We are at a time when both of these types of solutions are seeking investment so that they can prove themselves strong and worthy of further investment, creating a virtuous cycle to prove that they were right. It is this race that we can’t afford to lose, but the urgency now is to wake up to know that we’re competing, and the competitors are advancing fast.

AgriBrasilis – What is the ideal economic development model for the Amazon?

Salo Coslovsky – The Brazilian Amazon is an immense and very diverse region. Each subregion needs its own model, well adapted to its conditions. It is important to remember that most of the population of the Amazon lives in urban centers, so we need to think about thriving cities, with their own economies, which support and are supported by the activities that take place in their surroundings, in agricultural and forest areas.

Another important element is to think that a large part of the infrastructure that was built in the Amazon was designed to serve the other regions of the country. We need to bury this history of infrastructure in the Amazon and start discussing infrastructure for the Amazon.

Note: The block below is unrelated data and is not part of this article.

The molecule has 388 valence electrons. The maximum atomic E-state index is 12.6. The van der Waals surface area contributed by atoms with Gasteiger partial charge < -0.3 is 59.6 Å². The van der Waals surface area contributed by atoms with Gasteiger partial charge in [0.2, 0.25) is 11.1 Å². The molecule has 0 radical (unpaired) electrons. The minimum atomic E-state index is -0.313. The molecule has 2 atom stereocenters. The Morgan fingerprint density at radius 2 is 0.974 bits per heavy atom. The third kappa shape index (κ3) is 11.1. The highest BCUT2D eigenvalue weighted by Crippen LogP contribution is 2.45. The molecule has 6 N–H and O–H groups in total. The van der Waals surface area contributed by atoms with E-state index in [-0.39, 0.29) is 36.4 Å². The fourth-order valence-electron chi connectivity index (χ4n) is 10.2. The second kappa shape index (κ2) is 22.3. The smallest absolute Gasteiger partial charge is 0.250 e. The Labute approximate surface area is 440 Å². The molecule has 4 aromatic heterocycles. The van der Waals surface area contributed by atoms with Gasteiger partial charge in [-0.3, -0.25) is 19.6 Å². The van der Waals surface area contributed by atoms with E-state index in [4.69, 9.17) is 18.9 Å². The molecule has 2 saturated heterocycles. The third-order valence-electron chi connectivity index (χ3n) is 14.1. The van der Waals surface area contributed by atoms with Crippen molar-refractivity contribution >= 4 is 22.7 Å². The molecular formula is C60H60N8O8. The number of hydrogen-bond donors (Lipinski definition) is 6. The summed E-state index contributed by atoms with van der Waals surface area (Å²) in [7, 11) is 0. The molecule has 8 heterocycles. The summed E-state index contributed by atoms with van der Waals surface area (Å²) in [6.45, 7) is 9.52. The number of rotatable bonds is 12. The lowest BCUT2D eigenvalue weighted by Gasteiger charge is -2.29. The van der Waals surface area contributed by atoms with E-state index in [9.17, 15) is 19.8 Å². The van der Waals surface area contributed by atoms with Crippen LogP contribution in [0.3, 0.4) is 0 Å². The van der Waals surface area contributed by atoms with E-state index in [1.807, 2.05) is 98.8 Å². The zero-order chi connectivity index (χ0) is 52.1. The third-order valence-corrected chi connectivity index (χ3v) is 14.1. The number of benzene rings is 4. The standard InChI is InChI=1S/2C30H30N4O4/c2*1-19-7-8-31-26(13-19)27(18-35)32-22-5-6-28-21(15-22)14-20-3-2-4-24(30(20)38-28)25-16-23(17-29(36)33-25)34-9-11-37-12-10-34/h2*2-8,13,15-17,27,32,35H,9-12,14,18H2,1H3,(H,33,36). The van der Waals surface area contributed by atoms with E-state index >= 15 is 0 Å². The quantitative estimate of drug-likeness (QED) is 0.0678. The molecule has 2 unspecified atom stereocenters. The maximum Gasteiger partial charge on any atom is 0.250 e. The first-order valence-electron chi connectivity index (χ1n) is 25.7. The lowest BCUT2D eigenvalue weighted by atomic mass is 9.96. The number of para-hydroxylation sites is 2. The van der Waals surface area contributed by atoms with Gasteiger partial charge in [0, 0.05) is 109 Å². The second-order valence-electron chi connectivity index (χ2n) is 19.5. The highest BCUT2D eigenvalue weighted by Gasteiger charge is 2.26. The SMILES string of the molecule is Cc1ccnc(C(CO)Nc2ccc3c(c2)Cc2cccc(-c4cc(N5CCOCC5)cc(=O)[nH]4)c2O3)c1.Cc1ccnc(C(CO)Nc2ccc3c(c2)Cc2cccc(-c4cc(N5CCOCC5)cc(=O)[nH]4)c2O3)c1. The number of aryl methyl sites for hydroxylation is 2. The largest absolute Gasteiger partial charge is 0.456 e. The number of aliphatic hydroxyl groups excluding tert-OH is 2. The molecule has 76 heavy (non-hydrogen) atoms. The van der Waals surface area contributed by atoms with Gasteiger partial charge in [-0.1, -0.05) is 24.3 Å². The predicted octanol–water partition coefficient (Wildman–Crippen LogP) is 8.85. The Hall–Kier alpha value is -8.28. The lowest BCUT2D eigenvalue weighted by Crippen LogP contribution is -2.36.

AgriBrasilis – How can agribusiness participate in this?

Salo Coslovsky – In the 1940s, Brazil dreamed of having a large automobile industry. Back then, this was the industry of the future. Soon after, the country dreamed of having an industry linked to aviation, which would also be an industry of the future. In the 1970s, it dreamed of being an agricultural leader, with emphasis on sugar and alcohol, as well as soybean in the Cerrado. Soon after, it dreamed of being a powerhouse in the manufacture of minicomputers. Not all of these initiatives worked out and all of them had significant costs, but at least we dreamed big and thought about taking a transformative leap in our development.

Today, we need to do the same, and as some of my friends say, the future is ancestral. This means that we need to learn to get rich from nature, rather than get rich at nature’s expense.

Many entrepreneurs who identify themselves with agribusiness already do this. There is a growing interest in agroforestry-type crops, or crop – livestock – forest integration. There is also a new market for forest restoration business, which can be very lucrative. My expectation is that many farmers will be pragmatic and will want to play for these teams. With their support, the chance of us winning increases.